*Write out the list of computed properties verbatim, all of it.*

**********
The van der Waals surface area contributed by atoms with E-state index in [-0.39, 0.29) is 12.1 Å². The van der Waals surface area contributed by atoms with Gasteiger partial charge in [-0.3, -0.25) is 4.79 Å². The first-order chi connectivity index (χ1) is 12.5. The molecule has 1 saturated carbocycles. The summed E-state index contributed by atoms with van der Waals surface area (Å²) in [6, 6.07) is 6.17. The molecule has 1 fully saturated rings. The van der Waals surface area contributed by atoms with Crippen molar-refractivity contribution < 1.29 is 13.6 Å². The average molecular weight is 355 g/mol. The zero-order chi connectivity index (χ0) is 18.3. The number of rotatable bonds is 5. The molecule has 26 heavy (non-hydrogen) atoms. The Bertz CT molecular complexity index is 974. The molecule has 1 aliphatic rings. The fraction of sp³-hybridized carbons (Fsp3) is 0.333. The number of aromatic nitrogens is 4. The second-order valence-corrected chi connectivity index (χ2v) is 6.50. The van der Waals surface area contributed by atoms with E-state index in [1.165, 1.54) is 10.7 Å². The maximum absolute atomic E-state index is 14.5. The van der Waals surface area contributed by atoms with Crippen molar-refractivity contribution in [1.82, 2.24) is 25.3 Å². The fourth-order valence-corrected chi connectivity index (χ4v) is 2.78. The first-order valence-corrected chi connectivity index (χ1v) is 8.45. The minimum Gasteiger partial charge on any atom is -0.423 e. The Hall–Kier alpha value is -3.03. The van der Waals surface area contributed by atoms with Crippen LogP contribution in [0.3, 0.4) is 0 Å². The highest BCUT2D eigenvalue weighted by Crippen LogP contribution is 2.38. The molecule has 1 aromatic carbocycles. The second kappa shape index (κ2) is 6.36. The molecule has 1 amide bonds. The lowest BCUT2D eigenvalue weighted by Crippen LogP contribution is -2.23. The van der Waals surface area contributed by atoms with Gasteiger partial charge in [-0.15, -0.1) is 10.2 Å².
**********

The van der Waals surface area contributed by atoms with E-state index in [-0.39, 0.29) is 12.1 Å². The van der Waals surface area contributed by atoms with Gasteiger partial charge in [-0.3, -0.25) is 4.79 Å². The first-order chi connectivity index (χ1) is 12.5. The molecule has 1 saturated carbocycles. The summed E-state index contributed by atoms with van der Waals surface area (Å²) in [6, 6.07) is 6.17. The molecule has 1 fully saturated rings. The van der Waals surface area contributed by atoms with Crippen molar-refractivity contribution < 1.29 is 13.6 Å². The average molecular weight is 355 g/mol. The zero-order chi connectivity index (χ0) is 18.3. The number of rotatable bonds is 5. The molecule has 26 heavy (non-hydrogen) atoms. The Bertz CT molecular complexity index is 974. The molecule has 1 aliphatic rings. The fraction of sp³-hybridized carbons (Fsp3) is 0.333. The number of aromatic nitrogens is 4. The second-order valence-corrected chi connectivity index (χ2v) is 6.50. The van der Waals surface area contributed by atoms with E-state index in [1.165, 1.54) is 10.7 Å². The maximum absolute atomic E-state index is 14.5. The van der Waals surface area contributed by atoms with Crippen molar-refractivity contribution in [1.82, 2.24) is 25.3 Å². The fourth-order valence-corrected chi connectivity index (χ4v) is 2.78. The first-order valence-corrected chi connectivity index (χ1v) is 8.45. The minimum Gasteiger partial charge on any atom is -0.423 e. The Hall–Kier alpha value is -3.03. The van der Waals surface area contributed by atoms with Crippen LogP contribution in [0.3, 0.4) is 0 Å². The highest BCUT2D eigenvalue weighted by Crippen LogP contribution is 2.38. The molecule has 1 aromatic carbocycles. The second kappa shape index (κ2) is 6.36. The molecule has 1 amide bonds. The lowest BCUT2D eigenvalue weighted by Crippen LogP contribution is -2.23. The van der Waals surface area contributed by atoms with Gasteiger partial charge in [-0.15, -0.1) is 10.2 Å².